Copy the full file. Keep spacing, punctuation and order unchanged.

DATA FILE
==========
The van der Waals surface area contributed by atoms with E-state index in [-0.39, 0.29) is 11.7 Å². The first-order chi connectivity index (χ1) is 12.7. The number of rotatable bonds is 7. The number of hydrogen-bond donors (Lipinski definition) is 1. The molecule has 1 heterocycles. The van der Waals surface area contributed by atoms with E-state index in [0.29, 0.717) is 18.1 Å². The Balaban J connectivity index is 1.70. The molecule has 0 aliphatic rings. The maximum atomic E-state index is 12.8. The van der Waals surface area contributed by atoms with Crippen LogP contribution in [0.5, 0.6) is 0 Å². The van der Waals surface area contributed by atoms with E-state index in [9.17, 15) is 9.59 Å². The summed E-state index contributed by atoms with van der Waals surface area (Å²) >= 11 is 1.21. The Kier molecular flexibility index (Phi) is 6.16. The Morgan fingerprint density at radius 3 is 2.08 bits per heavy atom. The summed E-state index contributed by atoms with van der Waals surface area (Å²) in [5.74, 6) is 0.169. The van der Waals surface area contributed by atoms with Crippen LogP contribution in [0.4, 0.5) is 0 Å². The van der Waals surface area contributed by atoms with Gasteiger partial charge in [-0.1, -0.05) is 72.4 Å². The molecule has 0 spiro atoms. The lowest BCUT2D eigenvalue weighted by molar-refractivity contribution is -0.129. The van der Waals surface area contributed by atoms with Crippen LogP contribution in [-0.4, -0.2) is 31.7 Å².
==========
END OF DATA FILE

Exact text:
The van der Waals surface area contributed by atoms with E-state index in [-0.39, 0.29) is 11.7 Å². The first-order chi connectivity index (χ1) is 12.7. The number of rotatable bonds is 7. The number of hydrogen-bond donors (Lipinski definition) is 1. The molecule has 1 heterocycles. The van der Waals surface area contributed by atoms with E-state index in [0.29, 0.717) is 18.1 Å². The Balaban J connectivity index is 1.70. The molecule has 0 aliphatic rings. The maximum atomic E-state index is 12.8. The van der Waals surface area contributed by atoms with Crippen LogP contribution in [0.5, 0.6) is 0 Å². The van der Waals surface area contributed by atoms with E-state index in [9.17, 15) is 9.59 Å². The summed E-state index contributed by atoms with van der Waals surface area (Å²) >= 11 is 1.21. The Kier molecular flexibility index (Phi) is 6.16. The Morgan fingerprint density at radius 3 is 2.08 bits per heavy atom. The summed E-state index contributed by atoms with van der Waals surface area (Å²) in [5.74, 6) is 0.169. The van der Waals surface area contributed by atoms with Crippen LogP contribution in [0.4, 0.5) is 0 Å². The van der Waals surface area contributed by atoms with Gasteiger partial charge in [-0.1, -0.05) is 72.4 Å². The molecule has 0 spiro atoms. The lowest BCUT2D eigenvalue weighted by molar-refractivity contribution is -0.129. The van der Waals surface area contributed by atoms with Crippen LogP contribution in [-0.4, -0.2) is 31.7 Å².